Monday, December 26, 2011
Hurt Go Happy Review
Book talk: Joey can understand some people with ease. Her mother's words are always clear to her, sometimes it even seems as if they can read each other's minds. Other people, like her step father, she can't really understand at all: it's very hard to lip-read through facial hair. Joey wants to learn sign language to express herself, but her mother refuses to let her. Then one day as Joey is gathering mushrooms she runs into an old man. At first he yells at her for trespassing, but when he realizes that she can't hear his shouts he calms down and introduces her to a new friend. Sukari knows more signs than Joey does and they get along well. Sukari likes raisins and tickles but hates dogs and time-out. Sukari is playful and mischievous and likes being the center of attention. Sukari is also a chimpanzee.
Rocks my socks: As I mentioned in my Half Brother review, I have a special place in my heart for the great apes. I have an interest in American Sign Language as well and even studied it in high school. So, right off the bat I was set to like this book. It didn't disappoint either. I loved watching Joey as she went from her mother's insistence that she stay entirely in the hearing world to becoming part of the Deaf community. Several communication styles are used in the book, but they are clearly differentiated with bold itallics for written notes and all caps for sign language. There were times when I could tell this book and Half Brother drew from similar source, like that they both made a point of talking about how the chimpanzees liked washing dishes, but overall the books are very different with different tones and focuses. The book does show some of human cruelty, especially in the animal testing scene, but Rorby is always careful to remind the reader that the world is mostly full of compassionate people so it doesn't get too dark and it's never cynical. Both books are more about the main characters than the chimpanzees and Hurt Go Happy had more of a focus on sign language and deafness and Deaf culture while Half Brother had more of a focus on the experimental side of teaching a chimpanzee and the effects of and ethical questions around raising one as a human.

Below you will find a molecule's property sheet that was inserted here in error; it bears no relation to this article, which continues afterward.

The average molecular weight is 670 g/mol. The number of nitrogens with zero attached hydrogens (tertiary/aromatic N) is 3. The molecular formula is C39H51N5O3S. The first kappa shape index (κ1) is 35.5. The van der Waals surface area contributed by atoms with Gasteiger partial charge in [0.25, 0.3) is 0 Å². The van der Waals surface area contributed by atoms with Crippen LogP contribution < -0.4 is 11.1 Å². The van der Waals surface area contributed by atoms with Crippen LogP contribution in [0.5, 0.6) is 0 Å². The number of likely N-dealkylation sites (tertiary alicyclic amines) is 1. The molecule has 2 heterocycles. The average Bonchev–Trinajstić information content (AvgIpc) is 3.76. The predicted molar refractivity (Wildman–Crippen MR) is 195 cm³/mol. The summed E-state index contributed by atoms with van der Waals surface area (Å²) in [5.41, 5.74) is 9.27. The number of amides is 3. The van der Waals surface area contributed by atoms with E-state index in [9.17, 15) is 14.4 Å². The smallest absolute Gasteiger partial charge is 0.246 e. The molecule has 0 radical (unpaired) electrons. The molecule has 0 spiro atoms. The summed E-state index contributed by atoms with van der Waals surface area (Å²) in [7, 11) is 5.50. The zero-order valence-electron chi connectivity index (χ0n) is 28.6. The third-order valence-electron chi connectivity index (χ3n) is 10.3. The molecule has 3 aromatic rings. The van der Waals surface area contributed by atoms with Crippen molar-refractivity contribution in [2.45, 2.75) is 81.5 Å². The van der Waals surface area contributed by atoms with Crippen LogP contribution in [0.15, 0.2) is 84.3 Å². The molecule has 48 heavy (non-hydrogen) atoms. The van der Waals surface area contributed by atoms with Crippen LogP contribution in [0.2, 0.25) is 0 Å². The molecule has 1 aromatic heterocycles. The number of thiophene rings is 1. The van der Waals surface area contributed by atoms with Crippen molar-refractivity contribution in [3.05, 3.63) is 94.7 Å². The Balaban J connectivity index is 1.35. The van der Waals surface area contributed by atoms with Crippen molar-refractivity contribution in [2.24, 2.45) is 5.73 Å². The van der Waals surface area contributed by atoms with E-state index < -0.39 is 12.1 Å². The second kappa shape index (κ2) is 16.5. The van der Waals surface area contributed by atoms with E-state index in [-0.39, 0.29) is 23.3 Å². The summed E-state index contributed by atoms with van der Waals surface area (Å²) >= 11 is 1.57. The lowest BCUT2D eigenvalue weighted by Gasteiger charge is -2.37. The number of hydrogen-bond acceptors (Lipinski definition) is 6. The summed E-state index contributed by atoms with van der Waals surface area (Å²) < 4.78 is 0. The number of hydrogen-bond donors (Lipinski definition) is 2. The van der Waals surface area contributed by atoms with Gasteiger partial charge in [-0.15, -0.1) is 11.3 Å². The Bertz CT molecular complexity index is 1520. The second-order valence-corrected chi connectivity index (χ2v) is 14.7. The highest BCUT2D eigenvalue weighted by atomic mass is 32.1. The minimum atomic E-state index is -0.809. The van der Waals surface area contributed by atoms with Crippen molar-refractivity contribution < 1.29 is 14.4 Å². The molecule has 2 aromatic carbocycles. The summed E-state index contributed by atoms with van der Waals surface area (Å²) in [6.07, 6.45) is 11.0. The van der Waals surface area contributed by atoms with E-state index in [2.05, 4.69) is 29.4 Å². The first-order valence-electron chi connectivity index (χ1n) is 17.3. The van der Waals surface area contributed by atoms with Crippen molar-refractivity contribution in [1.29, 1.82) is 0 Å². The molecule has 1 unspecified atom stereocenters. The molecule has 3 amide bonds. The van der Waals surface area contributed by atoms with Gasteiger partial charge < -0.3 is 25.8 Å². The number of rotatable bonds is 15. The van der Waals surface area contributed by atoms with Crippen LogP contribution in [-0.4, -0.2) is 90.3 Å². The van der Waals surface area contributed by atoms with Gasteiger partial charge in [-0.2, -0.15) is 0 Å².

Rocks in my socks: The narrative goes along at a pretty fast clip which meant that sometimes a character would disappear just as you got to know them. There's a love interest and I was enjoying watching their relationship blossom when suddenly the narrative jumped and he was written out with a brief passage. They have images of hands forming the signs for the numbers 1-9 at the appropriate chapters which is nice until it got to ten and the pictures showed 'one' and 'zero' instead of just showing the sign for ten. It looked so wrong to me and it drove me crazy.
Every book its reader: Anyone with an interest in ASL, Deaf culture, or chimpanzees (or all three!) will enjoy this novel. People who like stories with the broader theme of an outsider finding her place will enjoy it as well. I'd give it to fifth grade and up.
Hurt Go Happy by Ginny Rorby
Buy it or check it out today!